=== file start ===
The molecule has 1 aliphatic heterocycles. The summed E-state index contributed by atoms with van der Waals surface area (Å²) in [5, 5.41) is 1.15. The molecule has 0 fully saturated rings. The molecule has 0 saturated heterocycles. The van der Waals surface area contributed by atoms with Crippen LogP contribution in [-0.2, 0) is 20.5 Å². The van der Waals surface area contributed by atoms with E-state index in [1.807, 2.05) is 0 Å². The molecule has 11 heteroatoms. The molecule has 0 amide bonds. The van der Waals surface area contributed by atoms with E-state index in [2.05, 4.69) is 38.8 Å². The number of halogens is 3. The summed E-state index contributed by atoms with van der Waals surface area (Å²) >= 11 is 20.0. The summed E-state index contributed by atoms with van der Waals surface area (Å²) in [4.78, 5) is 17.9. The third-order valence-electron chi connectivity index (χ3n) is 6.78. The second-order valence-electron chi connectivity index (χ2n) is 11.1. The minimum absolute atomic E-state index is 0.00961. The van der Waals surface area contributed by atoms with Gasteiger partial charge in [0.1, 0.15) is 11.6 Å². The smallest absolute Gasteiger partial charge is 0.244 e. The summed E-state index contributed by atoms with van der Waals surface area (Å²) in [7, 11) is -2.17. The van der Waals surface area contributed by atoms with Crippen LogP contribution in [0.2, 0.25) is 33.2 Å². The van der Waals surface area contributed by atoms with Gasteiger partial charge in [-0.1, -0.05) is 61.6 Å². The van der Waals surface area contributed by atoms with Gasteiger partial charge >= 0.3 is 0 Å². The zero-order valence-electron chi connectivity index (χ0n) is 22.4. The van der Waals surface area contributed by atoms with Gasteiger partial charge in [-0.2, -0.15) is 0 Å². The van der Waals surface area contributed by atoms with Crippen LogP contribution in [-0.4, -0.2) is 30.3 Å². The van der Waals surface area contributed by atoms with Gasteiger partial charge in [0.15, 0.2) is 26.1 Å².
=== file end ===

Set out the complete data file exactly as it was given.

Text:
The molecule has 1 aliphatic heterocycles. The summed E-state index contributed by atoms with van der Waals surface area (Å²) in [5, 5.41) is 1.15. The molecule has 0 fully saturated rings. The molecule has 0 saturated heterocycles. The van der Waals surface area contributed by atoms with Crippen LogP contribution in [-0.2, 0) is 20.5 Å². The van der Waals surface area contributed by atoms with E-state index in [1.807, 2.05) is 0 Å². The molecule has 11 heteroatoms. The molecule has 0 amide bonds. The van der Waals surface area contributed by atoms with E-state index in [2.05, 4.69) is 38.8 Å². The number of halogens is 3. The summed E-state index contributed by atoms with van der Waals surface area (Å²) >= 11 is 20.0. The summed E-state index contributed by atoms with van der Waals surface area (Å²) in [4.78, 5) is 17.9. The third-order valence-electron chi connectivity index (χ3n) is 6.78. The second-order valence-electron chi connectivity index (χ2n) is 11.1. The minimum absolute atomic E-state index is 0.00961. The van der Waals surface area contributed by atoms with Gasteiger partial charge in [0.1, 0.15) is 11.6 Å². The smallest absolute Gasteiger partial charge is 0.244 e. The summed E-state index contributed by atoms with van der Waals surface area (Å²) in [7, 11) is -2.17. The van der Waals surface area contributed by atoms with Crippen LogP contribution in [0.2, 0.25) is 33.2 Å². The van der Waals surface area contributed by atoms with Gasteiger partial charge in [-0.1, -0.05) is 61.6 Å². The van der Waals surface area contributed by atoms with Gasteiger partial charge >= 0.3 is 0 Å². The zero-order valence-electron chi connectivity index (χ0n) is 22.4. The van der Waals surface area contributed by atoms with Gasteiger partial charge in [-0.2, -0.15) is 0 Å². The van der Waals surface area contributed by atoms with Crippen LogP contribution in [-0.4, -0.2) is 30.3 Å². The van der Waals surface area contributed by atoms with Gasteiger partial charge in [0.15, 0.2) is 26.1 Å².